Systemic inflammation is negatively associated with early post discharge growth following acute illness among severely malnourished children - a pilot study.
Njunge J., Gonzalez G., Ngari M., Thitiri J., Bandsma R., Berkley J.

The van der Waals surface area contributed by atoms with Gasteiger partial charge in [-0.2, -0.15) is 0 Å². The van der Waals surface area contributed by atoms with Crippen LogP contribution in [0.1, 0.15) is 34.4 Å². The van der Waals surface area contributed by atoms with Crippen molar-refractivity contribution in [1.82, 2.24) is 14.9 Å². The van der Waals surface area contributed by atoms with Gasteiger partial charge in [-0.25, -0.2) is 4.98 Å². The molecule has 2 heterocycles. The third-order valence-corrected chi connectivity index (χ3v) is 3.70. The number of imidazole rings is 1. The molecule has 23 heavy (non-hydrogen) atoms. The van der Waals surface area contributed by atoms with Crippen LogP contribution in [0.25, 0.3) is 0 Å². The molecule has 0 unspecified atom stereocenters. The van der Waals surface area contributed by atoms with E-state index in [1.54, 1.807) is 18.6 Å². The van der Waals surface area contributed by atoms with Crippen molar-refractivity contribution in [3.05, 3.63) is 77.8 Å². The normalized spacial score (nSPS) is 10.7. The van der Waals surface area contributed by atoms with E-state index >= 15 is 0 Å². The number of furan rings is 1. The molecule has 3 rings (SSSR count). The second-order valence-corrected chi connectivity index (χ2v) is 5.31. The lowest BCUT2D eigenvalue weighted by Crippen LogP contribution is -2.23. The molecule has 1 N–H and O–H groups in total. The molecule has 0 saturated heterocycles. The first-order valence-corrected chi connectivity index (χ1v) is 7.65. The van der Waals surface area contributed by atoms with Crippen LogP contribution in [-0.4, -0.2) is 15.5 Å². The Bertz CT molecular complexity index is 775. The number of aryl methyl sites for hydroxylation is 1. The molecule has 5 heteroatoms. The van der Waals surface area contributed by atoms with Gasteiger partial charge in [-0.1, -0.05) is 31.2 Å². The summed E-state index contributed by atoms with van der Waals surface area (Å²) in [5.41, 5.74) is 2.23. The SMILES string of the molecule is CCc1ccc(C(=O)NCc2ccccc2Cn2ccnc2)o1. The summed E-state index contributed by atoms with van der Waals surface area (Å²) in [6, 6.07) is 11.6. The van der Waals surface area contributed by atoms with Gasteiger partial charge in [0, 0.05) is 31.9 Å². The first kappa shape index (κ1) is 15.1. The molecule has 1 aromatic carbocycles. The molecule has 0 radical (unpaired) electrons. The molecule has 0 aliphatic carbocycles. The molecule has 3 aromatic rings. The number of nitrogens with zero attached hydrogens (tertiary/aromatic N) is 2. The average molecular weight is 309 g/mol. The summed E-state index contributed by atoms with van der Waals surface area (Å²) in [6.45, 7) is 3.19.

Background: Rapid growth should occur among children with severe malnutrition (SM) when medically and nutritionally treated. Systemic inflammation (SI) is associated with death among children with SM and is negatively associated with linear growth. However, the relationship between SI and weight gain during therapeutic feeding following acute illness is unknown. We hypothesised that growth in the first 60 days post-hospital discharge is associated with SI among children with SM. Methods: We conducted secondary analysis of data from HIV-uninfected children with SM (n=98) who survived and were not readmitted to hospital during one year of follow up. We examined the relationship between changes in absolute deficits in weight and mid-upper-arm circumference (MUAC) from enrolment at stabilisation to 60 days later and untargeted plasma proteome, targeted cytokines/chemokines, leptin, and soluble CD14 (sCD14) using multivariate regularized linear regression. Results: The mean change in absolute deficit in weight and MUAC was -0.50kg (standard deviation; SD±0.69) and -1.20cm (SD±0.89), respectively, from enrolment to 60 days later. During the same period, mean weight and MUAC gain was 3.3g/kg/day (SD±2.4) and 0.22mm/day (SD±0.2), respectively. Enrolment inflammatory cytokines interleukin 17 alpha (IL17α), interleukin 2 (IL2), and serum amyloid P (SAP) were negatively associated with weight and MUAC gain. Lipopolysaccharide binding protein (LBP) and complement component 2 were negatively associated with weight gain only. Leptin was positively associated with weight gain. sCD14, beta-2 microglobulin (β2M), and macrophage inflammatory protein 1 beta (MIP1β) were negatively associated with MUAC gain only. Conclusions: Early post-hospital discharge weight and MUAC gain were rapid and comparable to children with uncomplicated SM treated with similar diet in the community. Higher concentrations of SI markers were associated with less weight and MUAC gain, suggesting inflammation negatively impacts recovery from wasting. This finding warrants further research on the role of inflammation on growth among children with SM.